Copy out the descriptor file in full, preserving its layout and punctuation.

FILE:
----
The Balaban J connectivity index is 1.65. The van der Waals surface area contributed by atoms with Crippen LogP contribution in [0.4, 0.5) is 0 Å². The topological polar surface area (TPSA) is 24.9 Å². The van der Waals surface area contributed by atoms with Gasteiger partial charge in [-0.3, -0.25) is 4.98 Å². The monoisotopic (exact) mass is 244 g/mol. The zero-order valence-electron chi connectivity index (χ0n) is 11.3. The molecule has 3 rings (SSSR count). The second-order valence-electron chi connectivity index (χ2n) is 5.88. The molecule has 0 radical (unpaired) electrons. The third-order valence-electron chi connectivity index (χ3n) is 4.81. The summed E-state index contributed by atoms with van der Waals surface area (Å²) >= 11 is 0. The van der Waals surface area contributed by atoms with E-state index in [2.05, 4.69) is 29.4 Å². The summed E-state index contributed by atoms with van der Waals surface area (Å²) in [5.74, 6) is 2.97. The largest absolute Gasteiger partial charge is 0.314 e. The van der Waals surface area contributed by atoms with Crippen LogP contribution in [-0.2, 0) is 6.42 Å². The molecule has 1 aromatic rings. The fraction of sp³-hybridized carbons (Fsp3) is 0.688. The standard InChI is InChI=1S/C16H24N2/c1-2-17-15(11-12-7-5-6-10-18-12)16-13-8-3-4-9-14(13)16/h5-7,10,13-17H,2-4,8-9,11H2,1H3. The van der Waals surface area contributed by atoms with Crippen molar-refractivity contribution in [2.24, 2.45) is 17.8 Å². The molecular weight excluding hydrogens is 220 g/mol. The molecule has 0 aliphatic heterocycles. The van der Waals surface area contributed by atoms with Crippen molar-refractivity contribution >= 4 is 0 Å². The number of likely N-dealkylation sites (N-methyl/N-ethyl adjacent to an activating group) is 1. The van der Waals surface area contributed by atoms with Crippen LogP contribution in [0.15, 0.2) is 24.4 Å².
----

The Balaban J connectivity index is 1.65. The van der Waals surface area contributed by atoms with Crippen LogP contribution in [0.4, 0.5) is 0 Å². The topological polar surface area (TPSA) is 24.9 Å². The van der Waals surface area contributed by atoms with Gasteiger partial charge in [-0.3, -0.25) is 4.98 Å². The monoisotopic (exact) mass is 244 g/mol. The zero-order valence-electron chi connectivity index (χ0n) is 11.3. The molecule has 3 rings (SSSR count). The second-order valence-electron chi connectivity index (χ2n) is 5.88. The molecule has 0 radical (unpaired) electrons. The third-order valence-electron chi connectivity index (χ3n) is 4.81. The summed E-state index contributed by atoms with van der Waals surface area (Å²) >= 11 is 0. The van der Waals surface area contributed by atoms with E-state index in [2.05, 4.69) is 29.4 Å². The summed E-state index contributed by atoms with van der Waals surface area (Å²) in [5.74, 6) is 2.97. The largest absolute Gasteiger partial charge is 0.314 e. The van der Waals surface area contributed by atoms with Crippen LogP contribution in [-0.2, 0) is 6.42 Å². The molecule has 1 aromatic rings. The fraction of sp³-hybridized carbons (Fsp3) is 0.688. The standard InChI is InChI=1S/C16H24N2/c1-2-17-15(11-12-7-5-6-10-18-12)16-13-8-3-4-9-14(13)16/h5-7,10,13-17H,2-4,8-9,11H2,1H3. The van der Waals surface area contributed by atoms with Crippen molar-refractivity contribution in [2.24, 2.45) is 17.8 Å². The molecular weight excluding hydrogens is 220 g/mol. The molecule has 0 aliphatic heterocycles. The van der Waals surface area contributed by atoms with Crippen molar-refractivity contribution >= 4 is 0 Å². The number of likely N-dealkylation sites (N-methyl/N-ethyl adjacent to an activating group) is 1. The van der Waals surface area contributed by atoms with Crippen LogP contribution in [0.15, 0.2) is 24.4 Å².